"Which wife are you?" The audacity of this question, often posed to Norris Church Mailer, sixth wife of Norman Mailer, reflects the particular challenges of marrying a larger-than-life literary icon with a checkered reputation. Consider for a moment the skill set required to be Mailer's wife: an ability to play second fiddle to an outsize ego (Mailer's pugnacious self-infatuation was legendary), a willingness to overlook the past (Mailer stabbed his second wife, Adele, with a penknife at a party) without also neglecting its spoils (Mailer already had seven children), the capacity to support a writer's need for solitude (Mailer wrote prolifically and traveled often) without becoming jealous or suspicious (Mailer cheated on Norris for much of their married life).
Despite having taken on a role that required superhuman levels of patience and acceptance, Norris offers a straightforward account of her life with her Pulitzer Prize–winning husband that's remarkably devoid of bitterness, blame, or self-aggrandizement. Instead of digging up ancient grudges or indulging in petty one-upmanship with any of Mailer's other wives or mistresses (a few of whom have written books of their own), she presents the details of her relationship with a humble but headstrong tone that somehow disassembles our preconceptions about the sort of statuesque redheaded southern girl who clamors to meet famous married authors. Norris herself never hesitates to cast aspersions on her own reputation, as when she describes her first encounter with Mailer in 1975: "I patted the seat beside me, and he came and sat down while the other women gave me the evil eye, looking at me as though I was the hussy I was."
By the time she met Mailer, Norris, an eccentric high school art teacher raised by devout Christians in a small town in Arkansas, had already cheated on and dumped her first husband and engaged in love affairs with a handful of men, including a young Bill Clinton, whom she describes as "hard to resist." ("Years later in New York, after all the scandals broke, a man I knew socially who was in politics said, 'I guess he slept with every woman in Arkansas except you, Norris.' 'Sorry, Russ,' I replied, 'I'm afraid he got us all.'")
An odd mix of earnest and sly, naive and sophisticated, Norris enters into an affair with her future husband with reckless abandon: Forget that the man has several children, a wife, and a mistress at the time; our girl flies around the country for trysts, then leaves her four-year-old son with her parents in Arkansas to be closer to her new suitor in New York City, where she quietly pursues a modeling career, befriends Mailer's mother, and cleans up his wreck of an apartment.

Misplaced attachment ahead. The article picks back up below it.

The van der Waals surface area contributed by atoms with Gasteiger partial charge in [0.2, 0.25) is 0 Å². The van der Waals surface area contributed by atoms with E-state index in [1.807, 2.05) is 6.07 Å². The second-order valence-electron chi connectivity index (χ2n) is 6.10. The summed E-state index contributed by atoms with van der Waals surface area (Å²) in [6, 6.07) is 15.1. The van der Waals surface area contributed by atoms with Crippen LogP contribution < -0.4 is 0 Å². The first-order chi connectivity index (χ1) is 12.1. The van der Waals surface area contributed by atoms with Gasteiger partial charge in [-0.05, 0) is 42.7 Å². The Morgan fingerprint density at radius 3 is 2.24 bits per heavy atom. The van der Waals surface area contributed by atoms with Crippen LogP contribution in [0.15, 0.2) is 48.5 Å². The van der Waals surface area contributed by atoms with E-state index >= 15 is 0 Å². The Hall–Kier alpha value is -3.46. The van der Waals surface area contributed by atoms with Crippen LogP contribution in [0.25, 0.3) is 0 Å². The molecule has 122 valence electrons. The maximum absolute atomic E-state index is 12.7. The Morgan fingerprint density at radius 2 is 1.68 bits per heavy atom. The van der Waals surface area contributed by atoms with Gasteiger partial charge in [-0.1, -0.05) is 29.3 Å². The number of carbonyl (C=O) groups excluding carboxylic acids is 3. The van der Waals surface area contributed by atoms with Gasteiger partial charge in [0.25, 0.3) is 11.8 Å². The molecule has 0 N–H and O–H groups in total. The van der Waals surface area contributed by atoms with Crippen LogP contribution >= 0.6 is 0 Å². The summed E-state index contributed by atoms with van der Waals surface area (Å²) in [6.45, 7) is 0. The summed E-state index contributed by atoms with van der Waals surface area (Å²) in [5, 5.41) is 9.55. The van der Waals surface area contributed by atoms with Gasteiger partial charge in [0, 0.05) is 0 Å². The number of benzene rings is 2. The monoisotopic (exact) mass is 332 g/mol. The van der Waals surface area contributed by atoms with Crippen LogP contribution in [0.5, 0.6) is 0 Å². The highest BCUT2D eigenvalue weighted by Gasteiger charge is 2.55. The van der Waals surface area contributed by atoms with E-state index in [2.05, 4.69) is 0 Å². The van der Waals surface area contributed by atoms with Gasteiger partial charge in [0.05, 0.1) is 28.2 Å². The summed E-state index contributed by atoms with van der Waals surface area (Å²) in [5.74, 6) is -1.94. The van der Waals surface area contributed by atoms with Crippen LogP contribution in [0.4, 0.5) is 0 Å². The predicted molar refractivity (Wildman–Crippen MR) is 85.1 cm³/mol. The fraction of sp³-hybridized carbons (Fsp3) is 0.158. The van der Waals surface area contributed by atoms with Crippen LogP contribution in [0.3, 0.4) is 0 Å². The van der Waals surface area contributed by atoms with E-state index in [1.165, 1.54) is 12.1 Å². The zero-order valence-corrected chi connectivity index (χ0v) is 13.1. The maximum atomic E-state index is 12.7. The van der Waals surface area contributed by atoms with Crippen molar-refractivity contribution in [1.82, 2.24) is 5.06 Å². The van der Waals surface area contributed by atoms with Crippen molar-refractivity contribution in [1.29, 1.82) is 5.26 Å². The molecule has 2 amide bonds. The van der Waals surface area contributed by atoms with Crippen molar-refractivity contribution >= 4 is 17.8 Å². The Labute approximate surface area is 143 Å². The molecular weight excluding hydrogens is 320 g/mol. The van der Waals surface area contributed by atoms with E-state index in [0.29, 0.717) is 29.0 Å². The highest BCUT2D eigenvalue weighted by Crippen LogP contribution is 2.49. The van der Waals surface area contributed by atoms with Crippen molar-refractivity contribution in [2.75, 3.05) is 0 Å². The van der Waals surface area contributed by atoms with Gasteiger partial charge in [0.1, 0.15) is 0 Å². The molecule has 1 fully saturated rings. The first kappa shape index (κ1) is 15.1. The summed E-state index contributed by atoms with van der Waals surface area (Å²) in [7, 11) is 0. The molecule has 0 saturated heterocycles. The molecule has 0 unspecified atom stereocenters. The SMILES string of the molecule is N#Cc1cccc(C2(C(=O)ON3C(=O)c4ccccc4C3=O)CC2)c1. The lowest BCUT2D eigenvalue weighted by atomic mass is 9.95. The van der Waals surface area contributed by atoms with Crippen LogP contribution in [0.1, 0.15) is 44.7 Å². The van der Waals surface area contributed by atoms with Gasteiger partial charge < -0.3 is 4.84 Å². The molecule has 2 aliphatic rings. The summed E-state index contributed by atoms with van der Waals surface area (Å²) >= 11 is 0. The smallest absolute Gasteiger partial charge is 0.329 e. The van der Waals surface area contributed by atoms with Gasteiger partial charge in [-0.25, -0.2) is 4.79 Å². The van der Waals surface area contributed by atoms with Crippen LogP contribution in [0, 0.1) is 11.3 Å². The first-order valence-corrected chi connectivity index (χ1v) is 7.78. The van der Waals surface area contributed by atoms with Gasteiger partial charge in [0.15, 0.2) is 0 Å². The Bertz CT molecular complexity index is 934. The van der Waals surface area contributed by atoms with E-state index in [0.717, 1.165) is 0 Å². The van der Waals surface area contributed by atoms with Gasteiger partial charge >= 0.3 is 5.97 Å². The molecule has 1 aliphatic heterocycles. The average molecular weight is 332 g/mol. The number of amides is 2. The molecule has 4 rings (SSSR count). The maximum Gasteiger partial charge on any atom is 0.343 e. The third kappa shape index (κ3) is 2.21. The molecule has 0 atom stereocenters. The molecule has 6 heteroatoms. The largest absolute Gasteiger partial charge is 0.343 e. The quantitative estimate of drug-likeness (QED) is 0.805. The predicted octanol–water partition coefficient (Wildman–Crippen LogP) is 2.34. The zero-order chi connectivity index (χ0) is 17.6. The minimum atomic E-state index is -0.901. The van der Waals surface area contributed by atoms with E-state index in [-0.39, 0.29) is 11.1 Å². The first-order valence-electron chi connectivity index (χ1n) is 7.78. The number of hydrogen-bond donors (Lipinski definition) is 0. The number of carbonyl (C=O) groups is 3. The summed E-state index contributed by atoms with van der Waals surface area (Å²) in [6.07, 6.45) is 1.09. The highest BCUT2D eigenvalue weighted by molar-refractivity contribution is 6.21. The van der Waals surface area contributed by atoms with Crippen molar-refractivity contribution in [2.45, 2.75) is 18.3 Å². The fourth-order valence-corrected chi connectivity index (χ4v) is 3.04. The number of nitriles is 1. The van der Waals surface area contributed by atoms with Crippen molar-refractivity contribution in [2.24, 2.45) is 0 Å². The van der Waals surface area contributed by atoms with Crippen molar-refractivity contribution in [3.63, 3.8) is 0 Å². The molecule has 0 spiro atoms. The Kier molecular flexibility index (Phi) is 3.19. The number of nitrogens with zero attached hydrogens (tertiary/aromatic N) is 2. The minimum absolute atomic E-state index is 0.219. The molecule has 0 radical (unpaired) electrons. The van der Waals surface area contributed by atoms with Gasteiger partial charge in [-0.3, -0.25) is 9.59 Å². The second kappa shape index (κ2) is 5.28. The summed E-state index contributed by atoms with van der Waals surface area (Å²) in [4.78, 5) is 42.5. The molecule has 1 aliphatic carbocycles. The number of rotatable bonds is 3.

It's easy, of course, to question the author's eagerness to throw off her old life and make herself indispensable to such a high-profile womanizer. But imagine, at age twenty-six, receiving love letters that refer to you as a "rich red presence in my arms," letters that spin off into extended ruminations on auras, souls, and "floating up to your fuck storm." Even as she falls under the thrall of such flattering (and occasionally comical) prose, Norris is a pragmatist: She establishes relationships with Mailer's extensive brood ("The girls accepted me as something between a girlfriend and an older sister," she writes) and applies herself to keeping her somewhat erratic husband's ducks in a row.
While Norris touches on many of the most infamous events of Mailer's life, from his ill-considered friendship with murderer Jack Henry Abbott to his longtime rivalry with Gore Vidal, the best passages in A Ticket to the Circus concern the quirks of everyday existence with Mailer: His nickname for his daughter Betsy was Fats Svengado; during a summer vacation in Cape Cod with all of his kids, Mailer would "wake everyone up with a cheery ditty he'd learned in the army, 'Drop your cocks and grab your socks! Out of your fart-sacks, you bastards!'" Through Norris's account, we get a sense of Mailer as alternately playful and cantankerous, as wildly entertaining and lovable as he was impulsive, stubborn, and downright nasty. Although she admits that they fought a lot, Norris is clear on one thing: Mailer made her feel like she was the center of the universe.
The real trouble begins when she discovers that Mailer's universe has many, many centers. When Mailer tells her about the countless girlfriends, mistresses, and one-night stands he's taken on, Norris retaliates with her own affair, then considers leaving him to start a new life. And why not? She's only forty-two years old. Haven't the years of playing a supporting role to this "old, fat, bombastic, lying little dynamo" (as she refers to him) done enough damage to her self-esteem? But Mailer begs her to stay with him, and in the end, Norris is as pragmatic as ever: "I knew that if I left him I would wonder the rest of my life what he was up to, and be sorry I wasn't with him."
Such was the lure of this volatile, exuberant man she chose to stand behind until his death in 2007. No one would dare ask "Which wife are you?" by then, but her reply to those rude strangers decades earlier proved prophetic: "The last one."
Heather Havrilesky, a staff writer for Salon.com, is the author of Disaster Preparedness, a memoir due in the fall from Riverhead Press.